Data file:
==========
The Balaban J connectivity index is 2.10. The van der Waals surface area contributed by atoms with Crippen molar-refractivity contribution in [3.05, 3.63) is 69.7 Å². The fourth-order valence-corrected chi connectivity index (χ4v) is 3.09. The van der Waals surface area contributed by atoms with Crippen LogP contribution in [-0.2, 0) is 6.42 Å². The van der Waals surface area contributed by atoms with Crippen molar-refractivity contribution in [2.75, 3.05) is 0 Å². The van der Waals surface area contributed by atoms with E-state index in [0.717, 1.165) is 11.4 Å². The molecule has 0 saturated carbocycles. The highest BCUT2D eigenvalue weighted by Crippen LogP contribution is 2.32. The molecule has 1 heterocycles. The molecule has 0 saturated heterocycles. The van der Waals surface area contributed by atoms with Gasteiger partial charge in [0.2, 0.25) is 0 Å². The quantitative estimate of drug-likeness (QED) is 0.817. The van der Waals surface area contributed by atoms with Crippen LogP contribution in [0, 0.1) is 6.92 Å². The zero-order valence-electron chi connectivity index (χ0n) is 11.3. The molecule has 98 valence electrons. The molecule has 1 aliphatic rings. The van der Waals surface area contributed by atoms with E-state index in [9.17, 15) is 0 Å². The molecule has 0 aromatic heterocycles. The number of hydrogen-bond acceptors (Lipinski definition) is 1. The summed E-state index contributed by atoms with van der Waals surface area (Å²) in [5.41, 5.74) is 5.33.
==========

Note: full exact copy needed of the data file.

The Balaban J connectivity index is 2.10. The van der Waals surface area contributed by atoms with Crippen molar-refractivity contribution in [3.05, 3.63) is 69.7 Å². The fourth-order valence-corrected chi connectivity index (χ4v) is 3.09. The van der Waals surface area contributed by atoms with Crippen LogP contribution in [-0.2, 0) is 6.42 Å². The van der Waals surface area contributed by atoms with Crippen molar-refractivity contribution in [2.75, 3.05) is 0 Å². The van der Waals surface area contributed by atoms with E-state index in [0.717, 1.165) is 11.4 Å². The molecule has 0 saturated carbocycles. The highest BCUT2D eigenvalue weighted by Crippen LogP contribution is 2.32. The molecule has 1 heterocycles. The molecule has 0 saturated heterocycles. The van der Waals surface area contributed by atoms with Gasteiger partial charge in [0.2, 0.25) is 0 Å². The quantitative estimate of drug-likeness (QED) is 0.817. The van der Waals surface area contributed by atoms with Crippen LogP contribution in [0, 0.1) is 6.92 Å². The zero-order valence-electron chi connectivity index (χ0n) is 11.3. The molecule has 98 valence electrons. The molecule has 1 aliphatic rings. The van der Waals surface area contributed by atoms with E-state index in [9.17, 15) is 0 Å². The molecule has 0 aromatic heterocycles. The number of hydrogen-bond acceptors (Lipinski definition) is 1. The summed E-state index contributed by atoms with van der Waals surface area (Å²) in [5.41, 5.74) is 5.33.